McDonald’s Terminates Agreement with India Franchisee After Dispute

Chefs' Take: The price of an instantly recognizable brand anywhere in the world is severing ties — and rebuilding — after franchisees don't follow the terms of the contract.
— Kristen Hawley

McDonald’s Corp.’s battle with one of its two franchisees in India escalated after the U.S company moved to terminate an agreement involving more than a third of its restaurants in the world’s second-most populous nation.

The Indian unit of McDonald’s said in a statement on Monday it has ended the pact with Connaught Plaza Restaurants Pvt., a joint venture that operates the brand’s 169 outlets in northern and eastern parts of the country, after it breached terms relating to some restaurants. Connaught Plaza in a separate statement said it’s considering “appropriate legal remedies” in response.

The local partner “has failed to remedy the breaches, despite being provided with an opportunity to do so in accordance with the agreements,” McDonald’s India Pvt. said. “We understand that this action brings uncertainty for many.”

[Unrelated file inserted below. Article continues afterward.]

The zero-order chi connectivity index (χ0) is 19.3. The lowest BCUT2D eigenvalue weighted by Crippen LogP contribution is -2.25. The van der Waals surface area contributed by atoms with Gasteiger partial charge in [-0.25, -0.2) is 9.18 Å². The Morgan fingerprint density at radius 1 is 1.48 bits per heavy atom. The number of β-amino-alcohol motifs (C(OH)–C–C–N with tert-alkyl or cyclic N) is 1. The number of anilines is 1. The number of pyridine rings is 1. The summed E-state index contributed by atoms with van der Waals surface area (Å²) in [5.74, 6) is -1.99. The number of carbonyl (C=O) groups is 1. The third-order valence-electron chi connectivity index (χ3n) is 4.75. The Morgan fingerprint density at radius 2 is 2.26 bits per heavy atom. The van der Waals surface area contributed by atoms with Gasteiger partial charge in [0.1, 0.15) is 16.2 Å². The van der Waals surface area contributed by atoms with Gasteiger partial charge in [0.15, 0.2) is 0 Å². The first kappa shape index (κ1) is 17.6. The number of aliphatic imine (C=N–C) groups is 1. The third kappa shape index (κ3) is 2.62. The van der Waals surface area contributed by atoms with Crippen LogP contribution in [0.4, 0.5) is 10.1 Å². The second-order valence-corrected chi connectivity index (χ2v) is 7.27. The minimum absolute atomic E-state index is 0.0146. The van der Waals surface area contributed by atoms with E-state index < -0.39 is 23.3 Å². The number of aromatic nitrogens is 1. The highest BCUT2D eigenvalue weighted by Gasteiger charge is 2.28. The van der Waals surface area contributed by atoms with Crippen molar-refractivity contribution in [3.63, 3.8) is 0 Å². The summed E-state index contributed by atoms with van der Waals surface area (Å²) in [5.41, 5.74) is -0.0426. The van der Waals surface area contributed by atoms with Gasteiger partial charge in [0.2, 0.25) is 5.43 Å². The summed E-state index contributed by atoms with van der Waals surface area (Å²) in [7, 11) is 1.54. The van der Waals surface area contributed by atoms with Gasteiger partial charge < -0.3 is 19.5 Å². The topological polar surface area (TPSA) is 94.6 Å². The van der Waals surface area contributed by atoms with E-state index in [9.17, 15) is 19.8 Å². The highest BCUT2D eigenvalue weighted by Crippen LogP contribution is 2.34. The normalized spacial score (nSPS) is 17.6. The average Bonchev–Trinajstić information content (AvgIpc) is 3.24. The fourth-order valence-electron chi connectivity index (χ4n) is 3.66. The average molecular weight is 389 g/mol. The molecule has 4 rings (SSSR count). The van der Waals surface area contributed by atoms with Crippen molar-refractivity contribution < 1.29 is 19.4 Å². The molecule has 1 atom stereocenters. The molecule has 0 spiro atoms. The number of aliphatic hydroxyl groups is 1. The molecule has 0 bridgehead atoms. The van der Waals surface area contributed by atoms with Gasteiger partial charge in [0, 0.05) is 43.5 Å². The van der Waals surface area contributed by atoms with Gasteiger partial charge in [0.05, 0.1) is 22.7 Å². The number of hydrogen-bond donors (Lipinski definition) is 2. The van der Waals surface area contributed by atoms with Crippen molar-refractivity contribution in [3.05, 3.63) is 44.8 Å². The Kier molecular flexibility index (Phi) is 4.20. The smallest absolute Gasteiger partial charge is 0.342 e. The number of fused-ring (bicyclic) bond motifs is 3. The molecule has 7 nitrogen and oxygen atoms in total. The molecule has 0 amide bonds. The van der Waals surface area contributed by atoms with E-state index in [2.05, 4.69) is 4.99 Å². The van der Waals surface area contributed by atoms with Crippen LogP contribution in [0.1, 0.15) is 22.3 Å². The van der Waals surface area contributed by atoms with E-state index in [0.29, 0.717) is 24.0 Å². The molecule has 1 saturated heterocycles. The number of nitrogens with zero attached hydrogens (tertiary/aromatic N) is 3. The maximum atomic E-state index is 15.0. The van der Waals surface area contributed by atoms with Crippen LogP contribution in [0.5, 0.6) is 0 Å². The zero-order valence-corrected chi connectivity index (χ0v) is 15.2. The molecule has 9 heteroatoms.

The development creates a challenge for McDonald’s, disrupting operations in one of the world’s biggest emerging markets. The company will need to rebuild its brand across half the country as it searches for another partner for northern and eastern India.

McDonald’s and Connaught Plaza have been at logger heads for the past few years and some of the joint venture’s restaurants were forced to suspend operations this year. An Indian court in July had reinstated Vikram Bakshi, the local partner, as the managing director of the joint venture after its board had removed him earlier.

The U.S. company has two business entities in India. Its second venture is Hardcastle Restaurants Pvt., which operates 261 McDonald’s outlets in the western and southern parts of the country.

©2017 Bloomberg L.P.

 

This article was written by P R Sanjai from Bloomberg and was legally licensed through the NewsCred publisher network. Please direct all licensing questions to [email protected].

Photo credit: As many as 169 McDonald's restaurants in northern India may need a new owner. / Bloomberg